No priest or deacon who has committed an act of sexual misconduct with a minor may be transferred for ministerial assignment to another diocese or religious province. Before a priest or deacon can be transferred for residence in another diocese or religious province, his bishop or religious ordinary shall forward, in a confidential manner, to the local bishop and religious ordinary (if applicable) of the proposed place of residence any and all information concerning any act of sexual misconduct with a minor and any other information that he has been or may be a danger to children or young people. (8)

Article 10: Review of formation programs
The archdiocese will systematically review its priestly and diaconal formation programs in keeping with the recent United States Conference of Catholic Bishops document Basic Plan for the Ongoing Formation of Priests (2001) and other pertinent documents so as to assist priests and deacons in the living out of their vocation.

Article 11: Indiana reporting requirements
Indiana law requires that any individual who has reason to believe that a child is a victim of abuse or neglect must report immediately to:

  • The local Child Protection Services agency (Hotline: 800-800-5556), or
  • A local law enforcement agency.

Under Indiana law, it is a criminal act not to make such a report. This law applies to all adults without exception.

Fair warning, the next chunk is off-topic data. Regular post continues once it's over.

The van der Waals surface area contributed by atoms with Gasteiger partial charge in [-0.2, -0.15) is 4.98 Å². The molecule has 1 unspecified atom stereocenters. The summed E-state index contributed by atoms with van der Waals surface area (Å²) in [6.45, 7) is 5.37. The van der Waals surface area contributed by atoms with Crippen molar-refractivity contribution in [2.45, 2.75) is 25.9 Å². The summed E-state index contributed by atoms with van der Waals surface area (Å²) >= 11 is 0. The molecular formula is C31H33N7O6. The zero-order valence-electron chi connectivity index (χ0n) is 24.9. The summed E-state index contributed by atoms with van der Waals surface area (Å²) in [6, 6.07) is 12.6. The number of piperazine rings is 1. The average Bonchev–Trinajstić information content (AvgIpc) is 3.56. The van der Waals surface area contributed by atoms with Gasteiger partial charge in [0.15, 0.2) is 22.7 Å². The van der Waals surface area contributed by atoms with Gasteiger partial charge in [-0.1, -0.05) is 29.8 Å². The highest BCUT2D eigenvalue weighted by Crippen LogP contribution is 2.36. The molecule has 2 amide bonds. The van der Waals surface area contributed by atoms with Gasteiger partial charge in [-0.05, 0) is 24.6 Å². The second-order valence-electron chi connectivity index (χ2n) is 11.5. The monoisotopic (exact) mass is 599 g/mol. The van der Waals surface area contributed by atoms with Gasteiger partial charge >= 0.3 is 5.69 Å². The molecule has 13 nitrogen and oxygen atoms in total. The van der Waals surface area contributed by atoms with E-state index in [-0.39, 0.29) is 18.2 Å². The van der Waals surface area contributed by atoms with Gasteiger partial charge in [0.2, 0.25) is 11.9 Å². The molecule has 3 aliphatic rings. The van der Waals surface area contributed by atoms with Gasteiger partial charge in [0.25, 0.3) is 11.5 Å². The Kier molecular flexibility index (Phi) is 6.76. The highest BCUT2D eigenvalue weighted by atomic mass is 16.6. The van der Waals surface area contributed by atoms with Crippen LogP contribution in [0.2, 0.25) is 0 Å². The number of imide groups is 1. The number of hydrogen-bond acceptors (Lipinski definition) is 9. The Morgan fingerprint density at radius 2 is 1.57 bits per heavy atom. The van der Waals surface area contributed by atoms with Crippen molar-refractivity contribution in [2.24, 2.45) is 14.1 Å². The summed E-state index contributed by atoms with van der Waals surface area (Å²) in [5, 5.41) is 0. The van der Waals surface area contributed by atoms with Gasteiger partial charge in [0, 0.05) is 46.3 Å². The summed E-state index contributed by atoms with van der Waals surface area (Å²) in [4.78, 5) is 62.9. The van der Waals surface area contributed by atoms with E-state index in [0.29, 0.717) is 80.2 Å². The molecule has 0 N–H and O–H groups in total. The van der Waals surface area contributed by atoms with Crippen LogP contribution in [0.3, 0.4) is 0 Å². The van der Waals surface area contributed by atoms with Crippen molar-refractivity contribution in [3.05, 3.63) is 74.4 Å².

In the case of doubt as to whom to notify, call the victim assistance coordinator of the Archdiocese of Indianapolis: 317-236-1548 or 800-382-9836, extension 1548.

Article 12: Applicability of policies to religious communities
Priests and other persons belonging to religious orders, congregations, or religious institutes who minister on behalf of the Archdiocese of Indianapolis must also follow archdiocesan reporting procedures regarding sexual misconduct. If a report is made concerning a member of a religious order, congregation, or religious institute, an additional report must be made immediately to the person’s religious ordinary, for example, the provincial.

Footnotes:
8 - Cf. National Conference of Catholic Bishops and Conference of Major Superiors of Men, Proposed Guidelines on the Transfer or Assignment of Clergy and Religious, 1993

 

IV. Procedures

Following a report to the victim assistance coordinator
Upon receipt of a report of an incident involving sexual misconduct, the victim assistance coordinator will immediately take the following steps:

  • Gather appropriate information.
  • Determine if further investigation is warranted and initiate a preliminary investigation if necessary.
  • Make the required report to Child Protection Services and/or the appropriate law enforcement agencies in accordance with Indiana law.
  • Take appropriate action (as outlined below).